13. Scherb H, Voigt K (2011a) The human sex-odds at birth after the atmospheric atomic bomb tests, after Chernobyl, and in the vicinity of nuclear facilities. Environ Sci Pollut Res 18:697–707. doi: 10.1007/s11356-011-0462-z CrossRefGoogle Scholar
  14. Scherb H, Voigt K (2011b) Adverse genetic effects induced by chemical or physical environmental pollution. Environ Sci Pollut Res 18:695–696. doi: 10.1007/s11356-010-0332-0 CrossRefGoogle Scholar
  15. Schull WJ, Neel JV (1958) Radiation and the sex ratio in man. Science 128(3320):343–348CrossRefGoogle Scholar
  16. Schull WJ, Neel JV, Hashizume A (1966) Some further observations on the sex ratio among infants born to survivors of the atomic bombings of Hiroshima and Nagasaki. Am J Hum Genet 18(4):328–338Google Scholar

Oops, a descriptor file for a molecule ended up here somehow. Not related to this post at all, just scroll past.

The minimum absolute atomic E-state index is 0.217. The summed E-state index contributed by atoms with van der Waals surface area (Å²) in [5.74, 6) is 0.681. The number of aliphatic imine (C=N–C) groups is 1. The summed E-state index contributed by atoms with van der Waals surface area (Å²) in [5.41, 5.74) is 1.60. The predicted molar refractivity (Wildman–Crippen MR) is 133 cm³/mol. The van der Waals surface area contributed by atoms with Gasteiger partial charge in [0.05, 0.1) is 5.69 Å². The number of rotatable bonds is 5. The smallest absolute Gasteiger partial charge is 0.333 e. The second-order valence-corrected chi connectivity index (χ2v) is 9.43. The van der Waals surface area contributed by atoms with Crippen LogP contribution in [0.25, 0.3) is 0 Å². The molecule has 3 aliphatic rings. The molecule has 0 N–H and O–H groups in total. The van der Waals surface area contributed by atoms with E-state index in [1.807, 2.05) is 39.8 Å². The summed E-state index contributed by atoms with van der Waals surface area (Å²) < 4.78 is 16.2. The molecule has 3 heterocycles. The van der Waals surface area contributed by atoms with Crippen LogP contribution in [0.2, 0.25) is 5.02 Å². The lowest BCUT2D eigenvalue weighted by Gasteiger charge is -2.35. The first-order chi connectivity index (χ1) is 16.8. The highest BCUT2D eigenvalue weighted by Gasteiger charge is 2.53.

17. Trivers RL, Willard DE (1973) Natural selection of parental ability to vary the sex ratio of offspring. Science 179(68):90–92CrossRefGoogle Scholar
  18. UNSCEAR (2011) Sources and effects of ionizing radiation. UNSEAR 2008 report to the General Assembly with scientific annexes, Volume II, Annexes C, D and E. United Nations, New-York.Google Scholar
  19. Zhu WX, Lu L, Hesketh T (2009) China's excess males, sex selective abortion, and one child policy: analysis of data from 2005 national intercensus survey. Br Med J 338:b1211. doi: 10.1136/bmj.b1211 CrossRefGoogle Scholar
  20. Wells JCK (2000) Natural selection and sex differences in morbidity and mortality in early life. J Theor Biol 202:65–76CrossRefGoogle Scholar
  21. Winther JF, Boice JD Jr, Thomsen BL, Schull WJ, Stovall M, Olsen JH (2003) Sex ratio among offspring of childhood cancer survivors treated with radiotherapy. Br J Cancer 88:382–387CrossRefGoogle Scholar

Copyright information

© Springer-Verlag 2012

Authors and Affiliations

  1. 1.Institute of Radiation PhysicsLausanne University HospitalLausanneSwitzerland
  2. 2.Div. Effects and Risks of Ionizing and Non-Ionizing Radiation, Dept. Radiation Protection and HealthFederal Office for Radiation ProtectionOberschleissheimGermany

Personalised recommendations